Maximum principle tells us that the maximum point will be on either t=0, x= lower limit (in this case, -2), x = higher limit (in this case 2). But from Yunheng's answer we can see the maximum point is indeed $(x,t) = (-1,1)$, not what the principle asserts.

The failure of the principle rooted in the possible negative value of $x$. A crucial step of the proof needs

\begin{equation}\label{eq:1}

v_t - kv_{xx} <0

\end{equation}

and the for the imaginary inner max point $(x_0,t_0)$,

\begin{equation} \label{eq:2}

v_t(x_0,t_0) - kv_{xx}(x_0,t_0) \ge 0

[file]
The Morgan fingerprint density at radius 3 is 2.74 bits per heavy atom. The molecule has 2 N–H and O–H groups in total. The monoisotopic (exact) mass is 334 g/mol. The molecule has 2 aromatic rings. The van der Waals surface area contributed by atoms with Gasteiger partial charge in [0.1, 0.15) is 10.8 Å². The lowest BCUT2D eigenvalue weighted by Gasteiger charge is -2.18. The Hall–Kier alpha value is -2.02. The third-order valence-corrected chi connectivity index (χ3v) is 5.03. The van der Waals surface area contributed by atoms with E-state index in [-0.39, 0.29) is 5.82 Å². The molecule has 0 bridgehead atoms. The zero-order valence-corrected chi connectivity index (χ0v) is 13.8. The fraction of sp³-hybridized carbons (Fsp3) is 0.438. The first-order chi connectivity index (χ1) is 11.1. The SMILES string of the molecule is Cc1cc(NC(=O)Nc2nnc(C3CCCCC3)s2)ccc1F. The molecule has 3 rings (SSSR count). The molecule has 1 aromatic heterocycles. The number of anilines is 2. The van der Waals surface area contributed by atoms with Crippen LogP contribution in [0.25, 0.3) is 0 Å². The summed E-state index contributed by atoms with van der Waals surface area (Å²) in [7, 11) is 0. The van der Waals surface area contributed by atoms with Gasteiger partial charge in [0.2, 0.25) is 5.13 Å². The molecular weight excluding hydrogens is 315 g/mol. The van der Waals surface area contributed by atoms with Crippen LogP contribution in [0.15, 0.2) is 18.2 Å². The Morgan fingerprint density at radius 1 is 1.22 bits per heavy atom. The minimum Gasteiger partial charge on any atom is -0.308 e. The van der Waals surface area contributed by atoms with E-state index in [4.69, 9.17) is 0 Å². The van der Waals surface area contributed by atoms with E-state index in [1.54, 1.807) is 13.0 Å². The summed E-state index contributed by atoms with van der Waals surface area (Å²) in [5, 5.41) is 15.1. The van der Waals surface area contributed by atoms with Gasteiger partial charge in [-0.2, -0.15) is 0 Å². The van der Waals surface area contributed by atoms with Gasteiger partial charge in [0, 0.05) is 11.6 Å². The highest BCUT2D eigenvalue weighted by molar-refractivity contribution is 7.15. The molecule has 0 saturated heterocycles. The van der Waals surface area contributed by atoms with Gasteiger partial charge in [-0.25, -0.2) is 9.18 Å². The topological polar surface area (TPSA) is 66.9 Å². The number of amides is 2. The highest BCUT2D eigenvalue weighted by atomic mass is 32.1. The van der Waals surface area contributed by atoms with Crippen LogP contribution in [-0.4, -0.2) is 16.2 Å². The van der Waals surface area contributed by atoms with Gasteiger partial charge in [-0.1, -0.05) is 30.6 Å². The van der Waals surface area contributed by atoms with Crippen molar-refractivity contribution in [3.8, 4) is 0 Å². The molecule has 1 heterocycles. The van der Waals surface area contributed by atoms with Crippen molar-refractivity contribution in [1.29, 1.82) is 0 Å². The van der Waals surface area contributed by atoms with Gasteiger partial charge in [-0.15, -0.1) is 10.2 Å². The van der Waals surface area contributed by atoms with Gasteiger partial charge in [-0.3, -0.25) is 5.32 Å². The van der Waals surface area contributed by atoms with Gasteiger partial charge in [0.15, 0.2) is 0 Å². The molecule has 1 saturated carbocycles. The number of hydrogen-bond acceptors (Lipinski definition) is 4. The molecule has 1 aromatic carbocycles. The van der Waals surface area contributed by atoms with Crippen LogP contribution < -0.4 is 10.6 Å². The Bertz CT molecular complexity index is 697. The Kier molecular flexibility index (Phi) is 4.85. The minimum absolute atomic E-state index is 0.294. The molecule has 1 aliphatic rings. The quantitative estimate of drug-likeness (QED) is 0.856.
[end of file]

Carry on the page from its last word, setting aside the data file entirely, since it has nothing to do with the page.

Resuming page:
\end{equation}

to arrive at a contradiction. Where $v(x,t) = u(x,t) + \epsilon x^2$.

We can see in this example $k$ is changed to $x$, which is not a fixed positive value anymore, it has a chance of getting negative to fail both of these two equations. (Of course in the specific example t=1 is on the upper boundary, the second equation is proved differently than an inner point, but we nevertheless will arrive at (\ref{eq:2}) for contradiction purpose. Furthermore possible failure in (\ref{eq:1}) suffices.)